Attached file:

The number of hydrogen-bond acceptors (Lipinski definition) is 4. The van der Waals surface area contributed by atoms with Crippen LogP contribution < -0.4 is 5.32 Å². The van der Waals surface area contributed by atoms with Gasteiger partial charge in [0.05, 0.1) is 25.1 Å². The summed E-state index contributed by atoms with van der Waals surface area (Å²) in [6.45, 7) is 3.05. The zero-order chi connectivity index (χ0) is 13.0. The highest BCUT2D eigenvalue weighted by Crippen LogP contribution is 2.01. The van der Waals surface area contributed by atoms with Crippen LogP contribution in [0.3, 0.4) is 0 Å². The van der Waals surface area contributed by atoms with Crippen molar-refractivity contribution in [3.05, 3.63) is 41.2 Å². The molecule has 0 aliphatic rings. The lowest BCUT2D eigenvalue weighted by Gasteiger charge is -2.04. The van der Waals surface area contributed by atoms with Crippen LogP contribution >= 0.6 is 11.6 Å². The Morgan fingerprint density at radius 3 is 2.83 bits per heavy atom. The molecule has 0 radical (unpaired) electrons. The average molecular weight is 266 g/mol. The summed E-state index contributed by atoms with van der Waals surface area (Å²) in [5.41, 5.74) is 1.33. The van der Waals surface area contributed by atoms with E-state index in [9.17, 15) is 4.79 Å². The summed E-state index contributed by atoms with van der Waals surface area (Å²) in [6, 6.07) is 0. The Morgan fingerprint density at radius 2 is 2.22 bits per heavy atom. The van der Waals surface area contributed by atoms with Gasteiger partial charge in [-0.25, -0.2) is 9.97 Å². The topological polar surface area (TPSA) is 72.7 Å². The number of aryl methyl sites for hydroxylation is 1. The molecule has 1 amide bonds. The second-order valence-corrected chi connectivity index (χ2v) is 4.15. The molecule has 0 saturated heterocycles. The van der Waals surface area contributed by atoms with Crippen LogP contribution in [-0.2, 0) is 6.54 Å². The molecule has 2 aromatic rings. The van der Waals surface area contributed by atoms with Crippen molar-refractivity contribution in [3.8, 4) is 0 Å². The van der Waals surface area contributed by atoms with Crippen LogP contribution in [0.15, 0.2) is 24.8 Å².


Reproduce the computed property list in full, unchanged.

The number of hydrogen-bond acceptors (Lipinski definition) is 4. The van der Waals surface area contributed by atoms with Crippen LogP contribution < -0.4 is 5.32 Å². The van der Waals surface area contributed by atoms with Gasteiger partial charge in [0.05, 0.1) is 25.1 Å². The summed E-state index contributed by atoms with van der Waals surface area (Å²) in [6.45, 7) is 3.05. The zero-order chi connectivity index (χ0) is 13.0. The highest BCUT2D eigenvalue weighted by Crippen LogP contribution is 2.01. The van der Waals surface area contributed by atoms with Crippen LogP contribution in [0.3, 0.4) is 0 Å². The van der Waals surface area contributed by atoms with Crippen molar-refractivity contribution in [3.05, 3.63) is 41.2 Å². The molecule has 0 aliphatic rings. The lowest BCUT2D eigenvalue weighted by Gasteiger charge is -2.04. The van der Waals surface area contributed by atoms with Crippen LogP contribution >= 0.6 is 11.6 Å². The Morgan fingerprint density at radius 3 is 2.83 bits per heavy atom. The molecule has 0 radical (unpaired) electrons. The average molecular weight is 266 g/mol. The summed E-state index contributed by atoms with van der Waals surface area (Å²) in [5.41, 5.74) is 1.33. The van der Waals surface area contributed by atoms with E-state index in [9.17, 15) is 4.79 Å². The summed E-state index contributed by atoms with van der Waals surface area (Å²) in [6, 6.07) is 0. The Morgan fingerprint density at radius 2 is 2.22 bits per heavy atom. The van der Waals surface area contributed by atoms with Gasteiger partial charge in [-0.25, -0.2) is 9.97 Å². The topological polar surface area (TPSA) is 72.7 Å². The number of aryl methyl sites for hydroxylation is 1. The molecule has 1 amide bonds. The second-order valence-corrected chi connectivity index (χ2v) is 4.15. The molecule has 0 saturated heterocycles. The van der Waals surface area contributed by atoms with Crippen LogP contribution in [-0.2, 0) is 6.54 Å². The molecule has 2 aromatic rings. The van der Waals surface area contributed by atoms with Crippen molar-refractivity contribution in [3.8, 4) is 0 Å². The van der Waals surface area contributed by atoms with Crippen LogP contribution in [0.15, 0.2) is 24.8 Å².